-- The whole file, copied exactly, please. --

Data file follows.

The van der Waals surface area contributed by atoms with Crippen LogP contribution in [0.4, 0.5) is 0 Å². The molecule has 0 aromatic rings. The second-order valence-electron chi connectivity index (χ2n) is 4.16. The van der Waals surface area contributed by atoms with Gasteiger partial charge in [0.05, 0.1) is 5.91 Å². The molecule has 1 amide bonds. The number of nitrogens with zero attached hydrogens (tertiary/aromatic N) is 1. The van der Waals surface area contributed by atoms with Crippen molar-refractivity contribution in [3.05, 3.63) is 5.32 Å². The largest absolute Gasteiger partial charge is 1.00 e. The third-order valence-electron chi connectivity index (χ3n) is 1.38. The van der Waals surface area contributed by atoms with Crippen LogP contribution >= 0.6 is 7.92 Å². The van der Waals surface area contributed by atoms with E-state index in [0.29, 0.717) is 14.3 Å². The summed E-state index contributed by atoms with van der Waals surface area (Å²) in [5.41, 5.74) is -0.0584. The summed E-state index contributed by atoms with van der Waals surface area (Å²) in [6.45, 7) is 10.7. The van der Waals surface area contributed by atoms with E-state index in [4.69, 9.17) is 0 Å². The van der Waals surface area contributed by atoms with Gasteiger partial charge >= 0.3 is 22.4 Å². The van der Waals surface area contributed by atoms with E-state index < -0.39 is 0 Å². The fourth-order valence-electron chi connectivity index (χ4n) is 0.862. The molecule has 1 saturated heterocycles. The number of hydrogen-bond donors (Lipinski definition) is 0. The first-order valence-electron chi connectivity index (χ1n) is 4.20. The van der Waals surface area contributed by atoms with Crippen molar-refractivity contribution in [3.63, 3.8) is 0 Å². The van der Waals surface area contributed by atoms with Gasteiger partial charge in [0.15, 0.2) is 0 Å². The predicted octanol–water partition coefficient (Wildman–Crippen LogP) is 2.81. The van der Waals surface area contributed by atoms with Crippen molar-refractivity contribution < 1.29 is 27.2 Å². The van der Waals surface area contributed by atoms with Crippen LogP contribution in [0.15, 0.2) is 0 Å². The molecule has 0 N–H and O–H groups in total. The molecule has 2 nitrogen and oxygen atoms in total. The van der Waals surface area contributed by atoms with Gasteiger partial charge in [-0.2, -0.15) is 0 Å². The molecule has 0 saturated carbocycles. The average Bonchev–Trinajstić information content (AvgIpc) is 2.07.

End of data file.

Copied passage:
The van der Waals surface area contributed by atoms with Crippen LogP contribution in [0.4, 0.5) is 0 Å². The molecule has 0 aromatic rings. The second-order valence-electron chi connectivity index (χ2n) is 4.16. The van der Waals surface area contributed by atoms with Gasteiger partial charge in [0.05, 0.1) is 5.91 Å². The molecule has 1 amide bonds. The number of nitrogens with zero attached hydrogens (tertiary/aromatic N) is 1. The van der Waals surface area contributed by atoms with Crippen molar-refractivity contribution in [3.05, 3.63) is 5.32 Å². The largest absolute Gasteiger partial charge is 1.00 e. The third-order valence-electron chi connectivity index (χ3n) is 1.38. The van der Waals surface area contributed by atoms with Crippen LogP contribution >= 0.6 is 7.92 Å². The van der Waals surface area contributed by atoms with E-state index in [0.29, 0.717) is 14.3 Å². The summed E-state index contributed by atoms with van der Waals surface area (Å²) in [5.41, 5.74) is -0.0584. The summed E-state index contributed by atoms with van der Waals surface area (Å²) in [6.45, 7) is 10.7. The van der Waals surface area contributed by atoms with E-state index in [4.69, 9.17) is 0 Å². The van der Waals surface area contributed by atoms with Gasteiger partial charge >= 0.3 is 22.4 Å². The van der Waals surface area contributed by atoms with E-state index < -0.39 is 0 Å². The fourth-order valence-electron chi connectivity index (χ4n) is 0.862. The molecule has 1 saturated heterocycles. The number of hydrogen-bond donors (Lipinski definition) is 0. The first-order valence-electron chi connectivity index (χ1n) is 4.20. The van der Waals surface area contributed by atoms with Crippen molar-refractivity contribution in [3.63, 3.8) is 0 Å². The van der Waals surface area contributed by atoms with Gasteiger partial charge in [0.15, 0.2) is 0 Å². The predicted octanol–water partition coefficient (Wildman–Crippen LogP) is 2.81. The van der Waals surface area contributed by atoms with Crippen molar-refractivity contribution < 1.29 is 27.2 Å². The van der Waals surface area contributed by atoms with Crippen LogP contribution in [0.15, 0.2) is 0 Å². The molecule has 0 N–H and O–H groups in total. The molecule has 2 nitrogen and oxygen atoms in total. The van der Waals surface area contributed by atoms with Gasteiger partial charge in [-0.2, -0.15) is 0 Å². The molecule has 0 saturated carbocycles. The average Bonchev–Trinajstić information content (AvgIpc) is 2.07.